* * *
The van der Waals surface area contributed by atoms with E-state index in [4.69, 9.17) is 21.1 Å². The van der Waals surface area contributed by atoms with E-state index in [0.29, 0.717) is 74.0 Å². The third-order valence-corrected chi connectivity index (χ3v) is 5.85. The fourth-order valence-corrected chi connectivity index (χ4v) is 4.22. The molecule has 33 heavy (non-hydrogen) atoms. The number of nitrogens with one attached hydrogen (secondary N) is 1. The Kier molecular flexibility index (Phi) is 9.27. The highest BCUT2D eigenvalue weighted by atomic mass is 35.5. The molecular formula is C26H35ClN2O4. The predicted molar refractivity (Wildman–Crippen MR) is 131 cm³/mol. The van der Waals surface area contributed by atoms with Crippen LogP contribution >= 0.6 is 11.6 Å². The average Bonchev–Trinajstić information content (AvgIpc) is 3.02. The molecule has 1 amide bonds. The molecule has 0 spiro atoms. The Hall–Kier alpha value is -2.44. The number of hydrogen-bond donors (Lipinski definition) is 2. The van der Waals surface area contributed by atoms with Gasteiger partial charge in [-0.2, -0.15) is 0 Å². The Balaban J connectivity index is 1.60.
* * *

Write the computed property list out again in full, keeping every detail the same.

The van der Waals surface area contributed by atoms with E-state index in [4.69, 9.17) is 21.1 Å². The van der Waals surface area contributed by atoms with E-state index in [0.29, 0.717) is 74.0 Å². The third-order valence-corrected chi connectivity index (χ3v) is 5.85. The fourth-order valence-corrected chi connectivity index (χ4v) is 4.22. The molecule has 33 heavy (non-hydrogen) atoms. The number of nitrogens with one attached hydrogen (secondary N) is 1. The Kier molecular flexibility index (Phi) is 9.27. The highest BCUT2D eigenvalue weighted by atomic mass is 35.5. The molecular formula is C26H35ClN2O4. The predicted molar refractivity (Wildman–Crippen MR) is 131 cm³/mol. The van der Waals surface area contributed by atoms with Crippen LogP contribution >= 0.6 is 11.6 Å². The average Bonchev–Trinajstić information content (AvgIpc) is 3.02. The molecule has 1 amide bonds. The molecule has 0 spiro atoms. The Hall–Kier alpha value is -2.44. The number of hydrogen-bond donors (Lipinski definition) is 2. The van der Waals surface area contributed by atoms with Gasteiger partial charge in [-0.2, -0.15) is 0 Å². The Balaban J connectivity index is 1.60.